Breast milk is most commonly known for its passive protection against infections and possible prolonged health benefits for newborns. A new lead study revealed that fatty acid (FA) levels in breast milk were highly correlated with maternal dietary fat intake in a South Korean female population.
Breast milk is a primary biologic source of nutrition for newborns and infants as it has bioactive components that not only provide protection against pathogen infection and inflammation but also contributes to other health benefits (immune maturation, organ development, and healthy microbial colonization). Fat and fatty acids (FAs) present in breast milk acts as a potential source of energy and play a key role in the growth of infants. The composition of human milk is influenced by some factors related to dietary intake, pregnancy time, and lactation. Therefore, maternal diet consumption acts an important contributing factor for determining the variation in composition of polyunsaturated fatty acids (PUFA) in milk. Even though FAs like linoleic acid (LA) and α-linolenic acid (ALA) are not present in the mother or the newborn, they can still be obtained from the dietary intake of long-chain PUFA (LCPUFA); however, limitations exist as infants cannot synthesize sufficient amounts of FAs from precursors. Thus, it is extremely important to provide adequate FAs in the diet from early infancy. Therefore, Hyesook and his team at Ewha Womans University, Republic of Korea, have investigated the association of breast milk fat content and composition with dietary intake in a population of South Korean mothers; the interesting results were published in the British Journal of Nutrition, 2017.
A total of 238 healthy breastfeeding mothers from the Human Milk Micronutrients Analysis Research were recruited as study subjects. Researchers evaluated the fat content from the milk samples by collecting dietary intake data for 3 consecutive days using a food record. After the breast milk sampling, the macronutrient concentrations of fat, lactose and protein levels were estimated using MilkoScan FT2 (Foss Analytical) while FA analysis was carried out using GC flame ionization (GC-FID) detector. The results of the study revealed that most of the breastfeeding women were an average age of 31.6 years with BMI of 22 kg/m2. The average fat content was observed to be 3.31g in 100ml of breast milk. The concentrations of various forms of fatty acid in breast milk varied. In addition, the link between maternal diet and fat content and FA composition of breast milk was adjusted for potential confounding factors such as maternal age, BMI, supplement use and infant age. Therefore, dietary intakes of various forms of FA were positively correlated with the corresponding FA in the milk samples. FA levels in breast milk and maternal diet are highly correlated.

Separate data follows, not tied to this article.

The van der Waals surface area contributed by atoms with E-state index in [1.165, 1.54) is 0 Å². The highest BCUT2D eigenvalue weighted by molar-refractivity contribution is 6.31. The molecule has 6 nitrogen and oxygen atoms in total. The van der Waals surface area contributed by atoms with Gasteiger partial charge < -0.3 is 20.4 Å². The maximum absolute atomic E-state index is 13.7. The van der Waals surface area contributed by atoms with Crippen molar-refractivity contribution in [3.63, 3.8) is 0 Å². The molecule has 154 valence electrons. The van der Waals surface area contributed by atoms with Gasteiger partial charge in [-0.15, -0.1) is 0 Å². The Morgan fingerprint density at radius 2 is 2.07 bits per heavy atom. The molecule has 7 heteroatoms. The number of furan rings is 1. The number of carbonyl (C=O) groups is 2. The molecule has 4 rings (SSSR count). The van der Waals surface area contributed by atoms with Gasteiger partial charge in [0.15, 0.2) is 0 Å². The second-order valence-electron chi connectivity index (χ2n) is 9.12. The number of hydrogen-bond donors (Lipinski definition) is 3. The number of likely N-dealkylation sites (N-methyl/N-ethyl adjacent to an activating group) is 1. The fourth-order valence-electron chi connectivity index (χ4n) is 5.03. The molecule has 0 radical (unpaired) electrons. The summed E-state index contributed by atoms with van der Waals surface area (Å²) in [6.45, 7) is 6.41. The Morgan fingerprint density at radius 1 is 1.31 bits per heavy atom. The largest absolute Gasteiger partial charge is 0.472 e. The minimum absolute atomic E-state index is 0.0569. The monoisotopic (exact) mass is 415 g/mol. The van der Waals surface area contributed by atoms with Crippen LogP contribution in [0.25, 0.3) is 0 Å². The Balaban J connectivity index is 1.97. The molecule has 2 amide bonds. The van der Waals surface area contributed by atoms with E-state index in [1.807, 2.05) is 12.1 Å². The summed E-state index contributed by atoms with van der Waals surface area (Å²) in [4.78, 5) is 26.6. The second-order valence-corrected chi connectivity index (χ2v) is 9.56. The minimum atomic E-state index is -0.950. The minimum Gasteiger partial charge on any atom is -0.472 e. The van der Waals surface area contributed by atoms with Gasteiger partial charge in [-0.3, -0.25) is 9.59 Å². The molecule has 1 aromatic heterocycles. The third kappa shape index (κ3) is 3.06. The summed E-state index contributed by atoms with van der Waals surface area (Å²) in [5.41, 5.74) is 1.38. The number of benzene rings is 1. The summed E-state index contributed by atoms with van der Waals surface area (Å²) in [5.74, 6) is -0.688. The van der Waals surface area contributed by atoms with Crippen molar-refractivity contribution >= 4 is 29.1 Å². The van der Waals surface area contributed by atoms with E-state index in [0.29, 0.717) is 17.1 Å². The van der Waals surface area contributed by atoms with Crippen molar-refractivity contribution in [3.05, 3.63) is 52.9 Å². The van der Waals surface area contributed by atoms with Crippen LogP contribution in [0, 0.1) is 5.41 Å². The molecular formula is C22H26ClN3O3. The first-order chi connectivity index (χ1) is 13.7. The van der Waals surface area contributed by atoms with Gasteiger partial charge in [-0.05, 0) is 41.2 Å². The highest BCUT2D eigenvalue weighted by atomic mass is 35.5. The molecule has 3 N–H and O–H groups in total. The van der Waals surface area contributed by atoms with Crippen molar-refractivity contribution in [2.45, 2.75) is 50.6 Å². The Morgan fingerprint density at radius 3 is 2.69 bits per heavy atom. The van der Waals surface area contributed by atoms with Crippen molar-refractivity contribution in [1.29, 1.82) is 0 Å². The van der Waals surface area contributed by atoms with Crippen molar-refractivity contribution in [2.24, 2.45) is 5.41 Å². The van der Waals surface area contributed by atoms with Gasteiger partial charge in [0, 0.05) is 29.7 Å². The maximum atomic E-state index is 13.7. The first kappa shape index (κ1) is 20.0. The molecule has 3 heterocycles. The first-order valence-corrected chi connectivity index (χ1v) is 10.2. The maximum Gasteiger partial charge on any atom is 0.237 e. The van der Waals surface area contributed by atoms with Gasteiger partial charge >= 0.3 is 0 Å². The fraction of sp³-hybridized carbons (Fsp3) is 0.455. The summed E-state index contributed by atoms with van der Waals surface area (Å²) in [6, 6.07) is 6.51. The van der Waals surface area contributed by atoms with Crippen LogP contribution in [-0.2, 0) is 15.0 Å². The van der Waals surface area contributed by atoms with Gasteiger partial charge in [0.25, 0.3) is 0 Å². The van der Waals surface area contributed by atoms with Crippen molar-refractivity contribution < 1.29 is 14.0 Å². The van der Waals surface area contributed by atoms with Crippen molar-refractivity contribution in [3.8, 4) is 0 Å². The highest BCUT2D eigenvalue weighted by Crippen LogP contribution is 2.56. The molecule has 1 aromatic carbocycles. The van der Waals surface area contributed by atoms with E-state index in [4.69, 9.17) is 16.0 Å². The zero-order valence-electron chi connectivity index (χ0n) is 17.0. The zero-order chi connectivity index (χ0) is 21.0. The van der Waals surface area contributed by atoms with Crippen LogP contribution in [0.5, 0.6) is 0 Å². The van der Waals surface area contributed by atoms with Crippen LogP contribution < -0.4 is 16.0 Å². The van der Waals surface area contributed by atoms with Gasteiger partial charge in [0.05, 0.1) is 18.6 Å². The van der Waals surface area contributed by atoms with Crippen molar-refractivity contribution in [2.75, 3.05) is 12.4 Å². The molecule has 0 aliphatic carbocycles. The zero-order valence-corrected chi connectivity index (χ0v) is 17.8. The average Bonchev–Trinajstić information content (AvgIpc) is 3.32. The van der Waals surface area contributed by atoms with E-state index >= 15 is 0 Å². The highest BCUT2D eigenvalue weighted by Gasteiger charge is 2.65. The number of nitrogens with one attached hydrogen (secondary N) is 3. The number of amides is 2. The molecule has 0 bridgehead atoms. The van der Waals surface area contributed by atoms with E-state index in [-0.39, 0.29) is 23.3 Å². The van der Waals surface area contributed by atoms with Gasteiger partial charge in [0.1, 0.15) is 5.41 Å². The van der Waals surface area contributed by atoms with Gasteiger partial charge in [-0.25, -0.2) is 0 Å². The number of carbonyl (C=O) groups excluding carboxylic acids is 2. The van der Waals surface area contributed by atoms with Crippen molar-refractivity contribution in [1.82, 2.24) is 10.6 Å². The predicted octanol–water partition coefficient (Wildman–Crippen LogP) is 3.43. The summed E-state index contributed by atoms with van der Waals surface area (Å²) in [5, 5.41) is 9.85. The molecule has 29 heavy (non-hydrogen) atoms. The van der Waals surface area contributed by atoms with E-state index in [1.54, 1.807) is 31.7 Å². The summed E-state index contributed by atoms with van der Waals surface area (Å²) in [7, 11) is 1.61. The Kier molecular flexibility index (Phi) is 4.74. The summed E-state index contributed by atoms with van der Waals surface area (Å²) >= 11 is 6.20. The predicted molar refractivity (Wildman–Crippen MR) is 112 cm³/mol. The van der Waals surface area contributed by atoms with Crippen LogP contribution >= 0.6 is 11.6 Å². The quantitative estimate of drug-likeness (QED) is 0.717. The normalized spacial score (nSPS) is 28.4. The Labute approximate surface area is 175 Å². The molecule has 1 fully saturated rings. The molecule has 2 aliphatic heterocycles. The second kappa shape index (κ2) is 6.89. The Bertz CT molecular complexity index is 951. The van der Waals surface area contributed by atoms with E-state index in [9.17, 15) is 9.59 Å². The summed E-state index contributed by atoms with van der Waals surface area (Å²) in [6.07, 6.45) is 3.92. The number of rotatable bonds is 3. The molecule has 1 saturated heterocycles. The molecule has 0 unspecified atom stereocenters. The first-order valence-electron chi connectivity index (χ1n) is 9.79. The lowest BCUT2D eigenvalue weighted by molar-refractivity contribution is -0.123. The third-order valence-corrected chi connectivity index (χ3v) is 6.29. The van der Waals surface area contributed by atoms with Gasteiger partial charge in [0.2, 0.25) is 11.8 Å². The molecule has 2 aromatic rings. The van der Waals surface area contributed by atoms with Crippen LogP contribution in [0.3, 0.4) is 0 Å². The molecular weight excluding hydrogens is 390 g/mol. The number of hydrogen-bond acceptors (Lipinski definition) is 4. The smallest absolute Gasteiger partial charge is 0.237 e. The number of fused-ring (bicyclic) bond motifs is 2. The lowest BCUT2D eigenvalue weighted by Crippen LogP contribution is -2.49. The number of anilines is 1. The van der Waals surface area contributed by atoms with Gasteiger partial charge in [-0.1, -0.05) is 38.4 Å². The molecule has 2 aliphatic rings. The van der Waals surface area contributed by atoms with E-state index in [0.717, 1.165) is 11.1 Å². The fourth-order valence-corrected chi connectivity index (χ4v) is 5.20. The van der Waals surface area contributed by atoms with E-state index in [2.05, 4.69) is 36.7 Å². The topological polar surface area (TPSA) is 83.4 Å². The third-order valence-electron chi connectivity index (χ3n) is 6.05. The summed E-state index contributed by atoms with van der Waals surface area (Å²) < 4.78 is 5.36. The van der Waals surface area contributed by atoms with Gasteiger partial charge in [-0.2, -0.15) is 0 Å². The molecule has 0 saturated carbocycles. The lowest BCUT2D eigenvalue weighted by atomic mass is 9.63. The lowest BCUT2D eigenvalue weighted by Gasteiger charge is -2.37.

In short, positive correlation exists between FA content of breast milk and dietary intake in lactating mothers of South Korea, indicating higher levels of FAs and total PUFAs. Availability of information on maternal plasma or erythrocyte (red blood cell) FA content, genotyping of desaturase enzyme (which helps animals synthesize PUFAs) and study of a generalized population would potentially improve the reliability of the study results. In addition, studies are warranted to explore factors that may be associated with changes in FA composition in human milk.
Written By: Manche Santoshi, PhD